Archive for June, 2009

This semester’s seminars at Bremen University

June 23, 2009

Monday, 06.07.2009
5 pm (Rotunde 3)
Tibor Neugebauer (Uni Luxembourg)
Moral Impossibility in the Petersburg Paradox: A Literature Survey and Experimental Evidence

Tuesday, 30.06.2009
5 pm (Rotunde 2)
Fred Lee (UMKC)
“Heterodox” Production and Cost Theories of the Business Enterprize

Tuesday, 23.06.2009
5 pm (Rotunde 2)
Stephen Kinsella, Edward Nell and Matthias Greiff
Interaction Heterogeneous Agents Produce Endogeneous Inquality

Tuesday, 16.06.2009
3 pm (Rotunde 2)
Christian Cordes (MPI Jena)
Choosing Your Role Models: Social Learning and the Engel Curve

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June 14, 2009

Next weekend I’m heading to Minneapolis to present at the Second Biennial Conference of the Society for Philosophy of Science in Practice (SPSP)

Increasing Returns in Science
A Formal Model of Consensus and Dissensus

Abstract: We construct a formal model describing the dynamics of science under increasing returns. The model restates the problem of the division of labor in science as an attempt to bring in increasing returns to the dynamics of science. By assuming increasing returns our model differs significantly from Kitcher (1990) and is closer to a series of models originally developed by Brian Arthur (1994). While Arthur’s models describes the economics of technology choice, we demonstrate that a similar model can be used to replicate the dynamics of science.

We build an abstract computational agent-based model. In our model there is a population of heterogeneous scientists. Their main activity is to produce evidence. By producing evidence (e.g. writing a paper) each scientist employs the methods of a particular ‘school of though’, ‘paradigm’, or cluster. The decisons at the micro-level produce a particular pattern at the macro-level. Several ‘schools of thought’, or clusters exist side by side (diversity), or one cluster gets dominant (specialization) with several smaller clusters relegated to the fringes.

The individual scientist does not directly react to a objective world but to the available evidence produced by his fellow scientists. He relies on his colleagues’ testimony. His decision – specialize or diversify – is based on his own preferences and the available evidence produced by his fellows. This introduces a kind of herd behavior where, under certain conditions, uniformity of opinions emerges as a result of positive feedback effects. In Arthur’s model the corresponding situation would be a lock-in: all producers adopting the same (potentially ineffective) technology. In the dynamics of science, however, we rarely find uniformity of opinions. There are always some sceptics out there, opposing conventional wisdom. We take this into account and tune our model so that complete lock-in is only a special case. In the more general case of the model we see a dominant cluster besides several small ones. The process in which one cluster gets dominant is path-dependent and nonergodic. Random events are not averaged away over as time passes, and small fluctuations matter for the selection of the dominant cluster. Although we cannot predict which cluster will get dominant, we know that one cluster will get dominant for sure, hence the process is predictable.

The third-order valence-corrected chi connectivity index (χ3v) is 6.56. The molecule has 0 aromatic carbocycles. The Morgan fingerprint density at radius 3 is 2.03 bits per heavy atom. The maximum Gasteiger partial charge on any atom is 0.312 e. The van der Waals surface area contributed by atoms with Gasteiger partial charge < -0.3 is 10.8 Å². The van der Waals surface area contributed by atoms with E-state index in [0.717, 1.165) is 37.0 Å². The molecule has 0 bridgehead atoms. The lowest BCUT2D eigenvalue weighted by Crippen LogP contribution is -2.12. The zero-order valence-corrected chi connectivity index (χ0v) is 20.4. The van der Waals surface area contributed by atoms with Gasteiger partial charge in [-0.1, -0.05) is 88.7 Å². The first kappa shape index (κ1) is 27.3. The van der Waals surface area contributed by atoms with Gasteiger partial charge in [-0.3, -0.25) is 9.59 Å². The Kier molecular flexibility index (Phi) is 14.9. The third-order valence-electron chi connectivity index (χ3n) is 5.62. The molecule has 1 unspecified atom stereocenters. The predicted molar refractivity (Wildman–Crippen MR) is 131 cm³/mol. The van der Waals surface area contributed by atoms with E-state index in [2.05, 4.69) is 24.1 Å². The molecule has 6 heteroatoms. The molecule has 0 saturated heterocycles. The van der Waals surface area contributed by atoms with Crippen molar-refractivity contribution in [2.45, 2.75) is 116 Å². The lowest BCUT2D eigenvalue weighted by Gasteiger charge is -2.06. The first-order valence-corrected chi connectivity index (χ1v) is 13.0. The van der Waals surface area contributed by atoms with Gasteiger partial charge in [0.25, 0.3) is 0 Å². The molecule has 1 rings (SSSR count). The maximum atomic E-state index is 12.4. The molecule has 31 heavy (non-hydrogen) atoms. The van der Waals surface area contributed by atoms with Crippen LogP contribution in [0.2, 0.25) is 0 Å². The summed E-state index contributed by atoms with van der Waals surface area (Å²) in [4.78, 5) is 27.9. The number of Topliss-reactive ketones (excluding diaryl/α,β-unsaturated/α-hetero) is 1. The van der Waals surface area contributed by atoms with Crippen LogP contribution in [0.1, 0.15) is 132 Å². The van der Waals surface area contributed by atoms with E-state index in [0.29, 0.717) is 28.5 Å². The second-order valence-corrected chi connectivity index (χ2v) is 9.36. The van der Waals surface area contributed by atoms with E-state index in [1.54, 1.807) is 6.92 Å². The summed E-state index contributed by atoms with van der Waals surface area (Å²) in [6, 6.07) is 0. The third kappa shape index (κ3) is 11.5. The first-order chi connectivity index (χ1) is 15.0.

By modeling the scientist’s choice as a nonlinear Polya process we take into account increasing returns. The strength of the increasing returns effect depend on available evidence as well as on the strength of clusters. Within stronger clusters scientists are more likely to stick to the accepted methods and specialize. In addition to the effect of a cluster’s strength and evidence there are the scientist’s preferences. By making a contribution to a cluster a scientist invests time and money. These sunk costs lead to a change in the scientist’s preference, making the agent more likely to contribute to the same cluster again. Or more pithily: higher sunk costs make it more likely that scientists specialize.

By calibrating our model we are able to explain both, the formation of consensus and the dissolution of consensus. We explore the parameter space of the model and look how institutional factors and policy influence the dynamics of the model. In particular, we look at policies that can effectively reduce the CO-IR discrepancy. Using some examples from the history of economic thought we link our abstract model to particular periods in the history of science.